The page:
After graduating with a degree in mechanical engineering from Milan Polytechnic in 1969, Alberto Meda began his career as a technical director for Kartell, responsible for the control of projects. Six years later, Meda realized that design was much more fun than production and began consulting work as a free-lance designer for companies such as Alias, Alfa Romeo, Gaggia, Kartell, Centrokappa, Fontana Arte, Luceplan, Mandarina Duck, Philips, and Vitra.
Meda sees modern technology as a “supermarket of creative possibilities” and exploits it in his designs with virtuosic versatility. In 1987, Meda began his collaboration with Alias presenting the LightLight chair and the Dry table. In 1989, he created the award-winning Lola lamp for Luceplan, as well as the Sistemino, Jack, Berenice, OnOff, Titania, Tibibi, Uni-Line lamps and the Bap and Metropoli lighting systems. In 1996, Meda designed the Meda swivel chair for Vitra.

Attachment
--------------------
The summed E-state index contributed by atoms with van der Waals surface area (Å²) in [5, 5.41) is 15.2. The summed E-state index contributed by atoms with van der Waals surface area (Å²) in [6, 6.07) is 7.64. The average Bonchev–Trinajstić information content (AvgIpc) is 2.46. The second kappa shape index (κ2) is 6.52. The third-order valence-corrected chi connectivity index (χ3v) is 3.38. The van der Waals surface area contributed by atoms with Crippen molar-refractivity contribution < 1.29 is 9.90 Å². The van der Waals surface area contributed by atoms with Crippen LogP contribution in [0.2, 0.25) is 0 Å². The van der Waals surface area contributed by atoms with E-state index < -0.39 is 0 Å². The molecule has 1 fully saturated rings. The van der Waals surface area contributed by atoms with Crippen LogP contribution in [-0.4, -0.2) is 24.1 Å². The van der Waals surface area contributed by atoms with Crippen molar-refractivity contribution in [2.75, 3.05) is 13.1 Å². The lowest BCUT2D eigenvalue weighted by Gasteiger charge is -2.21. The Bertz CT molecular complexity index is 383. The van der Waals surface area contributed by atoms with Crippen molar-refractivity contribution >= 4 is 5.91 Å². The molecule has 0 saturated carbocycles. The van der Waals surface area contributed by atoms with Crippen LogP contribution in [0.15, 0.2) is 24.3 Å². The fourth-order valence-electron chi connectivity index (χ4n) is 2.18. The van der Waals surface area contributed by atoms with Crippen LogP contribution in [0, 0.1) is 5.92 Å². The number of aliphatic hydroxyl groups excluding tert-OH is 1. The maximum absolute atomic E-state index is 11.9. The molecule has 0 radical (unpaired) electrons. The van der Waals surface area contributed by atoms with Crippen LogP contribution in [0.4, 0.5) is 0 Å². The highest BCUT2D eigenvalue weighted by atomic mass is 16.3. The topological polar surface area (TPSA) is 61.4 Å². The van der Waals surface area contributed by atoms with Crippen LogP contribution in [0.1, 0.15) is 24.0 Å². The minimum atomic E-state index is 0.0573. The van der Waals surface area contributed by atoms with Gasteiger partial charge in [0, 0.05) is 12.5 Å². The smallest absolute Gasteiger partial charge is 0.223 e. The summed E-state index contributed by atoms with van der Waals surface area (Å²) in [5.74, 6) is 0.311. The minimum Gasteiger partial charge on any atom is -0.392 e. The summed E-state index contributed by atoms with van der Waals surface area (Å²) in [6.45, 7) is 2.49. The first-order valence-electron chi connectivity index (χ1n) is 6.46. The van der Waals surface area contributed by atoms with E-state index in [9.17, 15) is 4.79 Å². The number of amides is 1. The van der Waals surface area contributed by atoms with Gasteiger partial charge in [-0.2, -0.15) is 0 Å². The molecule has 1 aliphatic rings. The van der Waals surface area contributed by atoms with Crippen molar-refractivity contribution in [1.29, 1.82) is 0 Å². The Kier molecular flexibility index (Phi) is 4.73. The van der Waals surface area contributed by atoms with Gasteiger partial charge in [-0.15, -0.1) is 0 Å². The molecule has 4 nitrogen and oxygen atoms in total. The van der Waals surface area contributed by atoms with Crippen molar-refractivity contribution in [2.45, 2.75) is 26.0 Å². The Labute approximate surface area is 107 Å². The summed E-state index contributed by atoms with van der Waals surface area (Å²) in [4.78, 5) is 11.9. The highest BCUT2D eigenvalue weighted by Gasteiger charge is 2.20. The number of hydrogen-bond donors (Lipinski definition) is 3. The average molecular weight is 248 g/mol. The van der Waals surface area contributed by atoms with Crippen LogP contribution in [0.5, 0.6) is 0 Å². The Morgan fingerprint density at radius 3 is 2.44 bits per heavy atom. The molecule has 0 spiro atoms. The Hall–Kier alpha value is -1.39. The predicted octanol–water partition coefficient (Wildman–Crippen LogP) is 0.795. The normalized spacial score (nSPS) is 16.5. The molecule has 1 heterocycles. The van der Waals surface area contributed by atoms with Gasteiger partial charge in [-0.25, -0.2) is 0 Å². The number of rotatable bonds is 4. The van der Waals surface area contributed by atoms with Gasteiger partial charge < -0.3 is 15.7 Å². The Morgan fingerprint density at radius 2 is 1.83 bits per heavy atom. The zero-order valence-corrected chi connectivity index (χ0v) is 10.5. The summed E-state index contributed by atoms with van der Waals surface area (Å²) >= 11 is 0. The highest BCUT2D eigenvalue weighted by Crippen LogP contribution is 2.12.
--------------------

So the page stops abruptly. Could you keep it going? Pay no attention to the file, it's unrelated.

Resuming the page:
Meda was awarded the Compasso d’Oro in 1989 for his Lola lamp and the Design Plus in 1992 for his Titania lamp. In 1994, he won the European Design Prize for his work with Luceplan and the Compasso d’Oro for the Metropoli series of lamps. In 1995, his chair LightLight was chosen for the Vitra exhibition of “100 Masterpieces” which toured the world. He has served as a lecturer for the Domus Academy and the Politecnico in Milan. Several of his pieces are now part of the permanent collection at the Museum of Modern Art.
During a lecture and gala reception at the Luminaire showroom in Chicago in February 1998, Meda provided incredible insight into materials, process and design, from the perspective of an engineer. Meda also examined how consumerism in the virtual world affects design in the real world in “Internet: Friend or Foe,” a panel discussion hosted by Luminaire in Miami in March 1999.